(WASHINGTON, D.C.) – U.S. Senator Patty Murray today honored the life of Sam Volpentest with a statement on the floor of the U.S. Senate. Senator Murray’s statement on Sam follows:
“M. President, I rise today to share the sad news that Sam Volpentest – a name many of us here in Congress know well – passed away last night at the age of 101.
Here in our nation’s capital, Sam was a near constant fixture – always searching for new ways to help his beloved community of the Tri-Cities to move forward.
M. President, to fully appreciate Sam’s contributions, you have to understand something about the geography and history of my state.
The Tri-Cities – Richland, Pasco and Kennewick – are located on the Columbia River in the southeastern region of Washington.
From the Hanford nuclear facility, to the pristine beauty of the last free-flowing stretch of the Columbia River, to the many varied agriculture and business challenges, the Tri-Cities are diverse and unique.
But located across the Cascade Mountains from Seattle and other population centers, it could be easy for three communities like these to have their needs overlooked.
Sam made sure that never happened.
Whenever something important was happening in the Tri-Cities, I could always count on Sam to show up in my Senate office to share it with me – even if I didn’t know he was coming.
I vividly remember many years ago, when the Chair of the Energy Committee cut funding for the construction of HAMMER – a world-class training facility located in Richland.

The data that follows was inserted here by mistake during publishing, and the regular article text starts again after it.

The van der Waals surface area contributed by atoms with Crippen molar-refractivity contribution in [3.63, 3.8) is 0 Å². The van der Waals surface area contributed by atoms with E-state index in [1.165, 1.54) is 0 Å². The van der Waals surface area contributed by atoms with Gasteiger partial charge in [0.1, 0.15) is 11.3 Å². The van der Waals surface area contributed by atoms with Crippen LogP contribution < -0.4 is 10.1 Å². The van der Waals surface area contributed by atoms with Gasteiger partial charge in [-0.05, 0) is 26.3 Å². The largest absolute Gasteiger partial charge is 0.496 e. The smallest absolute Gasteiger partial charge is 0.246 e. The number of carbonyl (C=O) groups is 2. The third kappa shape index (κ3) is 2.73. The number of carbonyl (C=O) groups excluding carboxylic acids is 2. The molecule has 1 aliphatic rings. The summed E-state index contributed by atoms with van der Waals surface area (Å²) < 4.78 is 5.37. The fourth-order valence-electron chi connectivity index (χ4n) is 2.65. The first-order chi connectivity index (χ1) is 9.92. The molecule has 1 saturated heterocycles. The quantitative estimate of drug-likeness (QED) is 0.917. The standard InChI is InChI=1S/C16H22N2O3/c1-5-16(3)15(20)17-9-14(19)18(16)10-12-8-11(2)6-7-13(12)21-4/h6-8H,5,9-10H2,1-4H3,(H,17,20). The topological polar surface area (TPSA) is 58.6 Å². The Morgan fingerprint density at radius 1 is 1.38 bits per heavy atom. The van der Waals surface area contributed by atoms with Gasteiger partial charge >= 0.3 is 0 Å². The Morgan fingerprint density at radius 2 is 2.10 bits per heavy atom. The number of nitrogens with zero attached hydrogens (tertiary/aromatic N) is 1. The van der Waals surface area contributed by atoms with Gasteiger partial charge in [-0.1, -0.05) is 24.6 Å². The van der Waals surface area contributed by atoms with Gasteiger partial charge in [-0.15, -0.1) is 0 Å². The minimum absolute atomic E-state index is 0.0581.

Well, I like to think that I am always on top of issues affecting my home state – but Sam kept me on my toes.
I showed up at my office one morning at about 7:30 am. And guess who was already there, standing outside waiting for me? Sam Volpentest.
And although Sam may have only had about an inch-or-so on me, that man’s passion could move mountains. And on that day his passion was for building HAMMER.
Well, I didn’t want to mess with Sam – so I marched right into that Energy Committee Chairman’s office and fought side-by-side with Sam to restore those cuts. And we won!
I was proud to stand with Sam at the HAMMER groundbreaking ceremony in July of 1995.
He was 91 years young at the time.
And I’ve still got my shovel on display in my office as a reminder of what we all can do if we have passion and heart and work together.
And just look at HAMMER today- it is a first-rate facility that keeps Hanford workers safe.
HAMMER has created good jobs and economic development, and now has the potential to be a homeland security training center for first responders across America.
Our entire country owes Sam a debt of gratitude for all he has done for so many.
During my years in the Senate, I’ve worked with a lot of people. But no one – no one – has even come close to matching Sam’s energy, his commitment and his success.
Sam has been a role model to me and to all of us who want to spend our lives giving something back to the communities we care about most. And I want to thank him for helping me be a better representative for all the people in our state.
Sam was a one-person Chamber of Commerce, a visitor’s center and a cheerleading squad all wrapped into one.
Sam Volpentest was the heart and soul of the Tri-Cities. He was one of a kind. Sam will be dearly missed, but never forgotten.